The Basics of CBT for Eliminating Stress

Whether you have normal levels of moderate anxiety, or you experience large amounts of stress leading to panic attacks and health problems, CBT is the number one tool for dealing with it. CBT stands for ‘cognitive behavioural therapy’ and is the preferred tool for therapists trying to deal with all manner of different psychological disorders.

This is partly because CBT has a huge amount of evidence supporting its effectiveness. But what also makes CBT so useful is the fact that it is portable and affordable. CBT involves teaching techniques which can be learned even remotely over the internet. This means you can teach yourself the techniques and be incredibly effective at controlling your emotions and your stress responses.

How it Works

The basic idea behind CBT is that we ‘think ourselves’ into our mental states. Associations and conditioning partly affect our emotional response to stimuli but so too does what we think.

For example, when you’re afraid of talking in public, it’s probably because you are thinking of all the things that could go wrong. You maybe think ‘people will laugh at me’, or ‘what if I stutter’ or ‘what if I faint?’. Thinking these things – and visualizing them as we tend to do – can be enough to trigger the release of hormones or other hormones and this then makes us panic and possibly even causes us to make those mistakes!
The trick then is to change those thoughts so that you no longer believe those things will happen. And if you can do that, then you can completely remove the fear and the response.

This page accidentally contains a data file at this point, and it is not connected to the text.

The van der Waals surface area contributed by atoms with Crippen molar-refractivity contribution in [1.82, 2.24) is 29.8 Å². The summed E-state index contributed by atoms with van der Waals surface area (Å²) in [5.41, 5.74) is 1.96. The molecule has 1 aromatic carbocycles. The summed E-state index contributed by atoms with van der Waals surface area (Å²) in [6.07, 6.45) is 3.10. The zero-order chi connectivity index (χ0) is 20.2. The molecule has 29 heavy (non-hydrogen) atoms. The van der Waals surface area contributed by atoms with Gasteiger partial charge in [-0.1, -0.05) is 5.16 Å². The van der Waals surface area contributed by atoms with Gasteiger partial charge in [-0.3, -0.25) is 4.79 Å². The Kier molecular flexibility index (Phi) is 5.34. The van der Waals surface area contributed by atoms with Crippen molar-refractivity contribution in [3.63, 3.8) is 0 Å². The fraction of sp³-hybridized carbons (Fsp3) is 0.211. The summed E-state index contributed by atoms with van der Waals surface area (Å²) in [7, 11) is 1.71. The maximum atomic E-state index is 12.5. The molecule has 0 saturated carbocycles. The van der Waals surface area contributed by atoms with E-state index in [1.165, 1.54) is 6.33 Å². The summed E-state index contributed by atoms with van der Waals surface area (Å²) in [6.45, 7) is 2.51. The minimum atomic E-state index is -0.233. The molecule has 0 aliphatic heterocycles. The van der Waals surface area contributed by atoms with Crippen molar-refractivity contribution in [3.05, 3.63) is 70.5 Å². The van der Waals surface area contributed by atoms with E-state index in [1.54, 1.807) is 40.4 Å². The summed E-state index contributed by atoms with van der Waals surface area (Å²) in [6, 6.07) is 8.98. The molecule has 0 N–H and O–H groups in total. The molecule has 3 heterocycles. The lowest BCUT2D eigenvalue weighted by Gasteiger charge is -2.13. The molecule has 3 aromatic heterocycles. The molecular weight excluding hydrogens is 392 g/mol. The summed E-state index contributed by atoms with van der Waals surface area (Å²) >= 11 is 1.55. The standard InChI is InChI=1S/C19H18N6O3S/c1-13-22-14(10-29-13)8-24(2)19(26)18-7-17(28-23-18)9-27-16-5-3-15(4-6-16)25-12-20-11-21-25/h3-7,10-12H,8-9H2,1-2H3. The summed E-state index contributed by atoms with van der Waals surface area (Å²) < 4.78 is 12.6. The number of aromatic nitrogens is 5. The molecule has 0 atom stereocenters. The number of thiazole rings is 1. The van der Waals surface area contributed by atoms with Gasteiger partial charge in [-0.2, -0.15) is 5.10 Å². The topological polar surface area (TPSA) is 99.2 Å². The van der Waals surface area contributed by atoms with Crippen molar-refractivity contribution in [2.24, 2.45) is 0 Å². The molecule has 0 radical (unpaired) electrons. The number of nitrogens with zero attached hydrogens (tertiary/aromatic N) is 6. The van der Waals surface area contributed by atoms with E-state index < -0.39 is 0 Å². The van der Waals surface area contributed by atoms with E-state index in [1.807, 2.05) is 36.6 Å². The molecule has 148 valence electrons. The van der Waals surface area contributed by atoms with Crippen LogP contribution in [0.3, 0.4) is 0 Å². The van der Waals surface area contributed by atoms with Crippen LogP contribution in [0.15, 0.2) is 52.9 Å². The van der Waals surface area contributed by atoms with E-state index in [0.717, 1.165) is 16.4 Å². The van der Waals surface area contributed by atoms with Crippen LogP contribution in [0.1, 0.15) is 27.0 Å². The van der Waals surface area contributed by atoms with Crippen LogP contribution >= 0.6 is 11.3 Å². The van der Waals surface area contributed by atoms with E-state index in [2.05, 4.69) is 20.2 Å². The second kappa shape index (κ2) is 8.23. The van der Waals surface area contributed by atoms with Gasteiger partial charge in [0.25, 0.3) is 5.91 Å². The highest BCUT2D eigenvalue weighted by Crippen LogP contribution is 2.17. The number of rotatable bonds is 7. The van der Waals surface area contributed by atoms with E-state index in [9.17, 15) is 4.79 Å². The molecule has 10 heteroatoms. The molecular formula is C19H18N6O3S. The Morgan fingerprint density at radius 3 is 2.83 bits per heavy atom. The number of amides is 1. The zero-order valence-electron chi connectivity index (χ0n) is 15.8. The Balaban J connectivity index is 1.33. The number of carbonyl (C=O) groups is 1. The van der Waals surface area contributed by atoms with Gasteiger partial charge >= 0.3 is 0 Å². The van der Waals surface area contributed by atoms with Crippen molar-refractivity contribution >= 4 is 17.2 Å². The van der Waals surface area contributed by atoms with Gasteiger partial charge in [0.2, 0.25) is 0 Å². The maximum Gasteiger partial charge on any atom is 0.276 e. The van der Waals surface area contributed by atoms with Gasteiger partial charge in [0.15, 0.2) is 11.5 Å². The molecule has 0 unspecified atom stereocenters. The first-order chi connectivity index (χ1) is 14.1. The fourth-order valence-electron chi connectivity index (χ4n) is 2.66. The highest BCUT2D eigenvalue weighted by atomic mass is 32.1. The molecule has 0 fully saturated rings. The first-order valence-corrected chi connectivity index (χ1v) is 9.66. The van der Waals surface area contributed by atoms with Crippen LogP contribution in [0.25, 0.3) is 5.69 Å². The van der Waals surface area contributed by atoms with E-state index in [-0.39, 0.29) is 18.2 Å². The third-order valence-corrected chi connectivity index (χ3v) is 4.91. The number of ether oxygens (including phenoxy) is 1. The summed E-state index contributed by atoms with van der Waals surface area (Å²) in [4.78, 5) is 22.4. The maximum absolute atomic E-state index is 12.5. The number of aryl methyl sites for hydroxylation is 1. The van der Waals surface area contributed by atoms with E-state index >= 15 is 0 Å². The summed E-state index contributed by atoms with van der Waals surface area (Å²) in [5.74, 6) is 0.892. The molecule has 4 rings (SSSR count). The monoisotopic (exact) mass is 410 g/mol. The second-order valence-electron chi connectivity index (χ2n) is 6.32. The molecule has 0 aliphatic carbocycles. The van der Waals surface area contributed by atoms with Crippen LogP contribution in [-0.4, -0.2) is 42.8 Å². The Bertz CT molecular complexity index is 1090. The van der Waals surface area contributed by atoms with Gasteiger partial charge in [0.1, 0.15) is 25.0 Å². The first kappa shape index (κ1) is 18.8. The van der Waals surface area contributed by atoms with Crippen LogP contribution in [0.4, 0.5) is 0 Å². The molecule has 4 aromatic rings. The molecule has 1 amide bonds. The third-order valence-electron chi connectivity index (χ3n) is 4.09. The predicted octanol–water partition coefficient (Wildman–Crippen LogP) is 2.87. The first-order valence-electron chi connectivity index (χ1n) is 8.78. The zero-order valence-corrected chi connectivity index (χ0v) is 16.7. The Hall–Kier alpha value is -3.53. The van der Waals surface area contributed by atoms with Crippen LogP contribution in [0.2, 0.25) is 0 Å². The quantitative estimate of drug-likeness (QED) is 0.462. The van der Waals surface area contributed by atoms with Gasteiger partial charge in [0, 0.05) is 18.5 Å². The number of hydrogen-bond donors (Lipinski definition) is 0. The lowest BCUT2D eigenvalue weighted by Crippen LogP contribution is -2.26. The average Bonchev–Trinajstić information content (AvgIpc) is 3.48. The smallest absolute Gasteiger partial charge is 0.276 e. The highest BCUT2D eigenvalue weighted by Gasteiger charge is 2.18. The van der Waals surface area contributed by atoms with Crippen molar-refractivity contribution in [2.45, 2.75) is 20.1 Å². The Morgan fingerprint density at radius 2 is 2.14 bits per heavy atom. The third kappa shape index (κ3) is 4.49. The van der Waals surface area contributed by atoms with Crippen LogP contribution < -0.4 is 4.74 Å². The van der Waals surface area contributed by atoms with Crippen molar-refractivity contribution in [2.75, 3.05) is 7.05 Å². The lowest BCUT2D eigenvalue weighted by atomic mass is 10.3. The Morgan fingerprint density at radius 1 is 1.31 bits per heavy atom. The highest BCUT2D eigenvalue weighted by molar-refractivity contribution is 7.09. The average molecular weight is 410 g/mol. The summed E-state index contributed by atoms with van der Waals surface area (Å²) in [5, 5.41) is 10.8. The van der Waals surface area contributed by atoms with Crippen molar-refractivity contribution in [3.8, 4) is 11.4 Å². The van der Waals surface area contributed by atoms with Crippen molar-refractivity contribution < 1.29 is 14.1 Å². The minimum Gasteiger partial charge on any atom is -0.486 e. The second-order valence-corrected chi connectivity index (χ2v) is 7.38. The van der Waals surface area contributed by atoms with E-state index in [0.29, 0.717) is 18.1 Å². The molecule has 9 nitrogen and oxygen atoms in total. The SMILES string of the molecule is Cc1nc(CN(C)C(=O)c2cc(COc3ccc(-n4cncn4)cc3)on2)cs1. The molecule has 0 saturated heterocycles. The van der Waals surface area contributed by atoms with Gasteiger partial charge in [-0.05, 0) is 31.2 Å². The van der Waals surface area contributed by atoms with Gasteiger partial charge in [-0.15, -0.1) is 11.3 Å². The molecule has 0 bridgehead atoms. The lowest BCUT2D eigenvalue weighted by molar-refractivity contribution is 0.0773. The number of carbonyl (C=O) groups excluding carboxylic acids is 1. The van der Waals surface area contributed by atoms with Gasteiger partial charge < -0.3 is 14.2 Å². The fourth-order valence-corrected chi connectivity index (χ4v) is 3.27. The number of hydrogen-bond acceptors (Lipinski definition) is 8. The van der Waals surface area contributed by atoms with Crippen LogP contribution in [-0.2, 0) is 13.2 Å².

Cognitive Restructuring

The way you are taught to do this in CBT is through something called ‘cognitive restructuring’. This is a set of tools that you can utilize in order to ‘reprogram’ your thoughts and change your beliefs.

One example of this is something called ‘thought challenging’. Here, you simply challenge the negative thoughts that are causing you to be stressed or afraid by looking at how realistic they are. Would people really laugh at you if you stuttered? In all likelihood no – they would be sympathetic. Are you really likely to faint? Probably not.

Another very useful tool is something called ‘hypothesis testing’. Here you don’t just convince yourself that your fear is unlikely – you actually prove it to yourself to make sure you really believe it.

So how might you do that? One example is that you might put yourself in the situation you are afraid of and see what happens. So in this case, that might mean giving a speech in front of people and then purposefully stuttering to see if people react badly. Just remind yourself: it really doesn’t matter what they think. Now let yourself stand there and try to reduce stress. When you see that there is no negative outcome, you’ll remove the stress entirely.

Finally, CBT also incorporates meditation, exposure therapy and other known techniques to give you a powerful tool set for overcoming stress, phobias and more.

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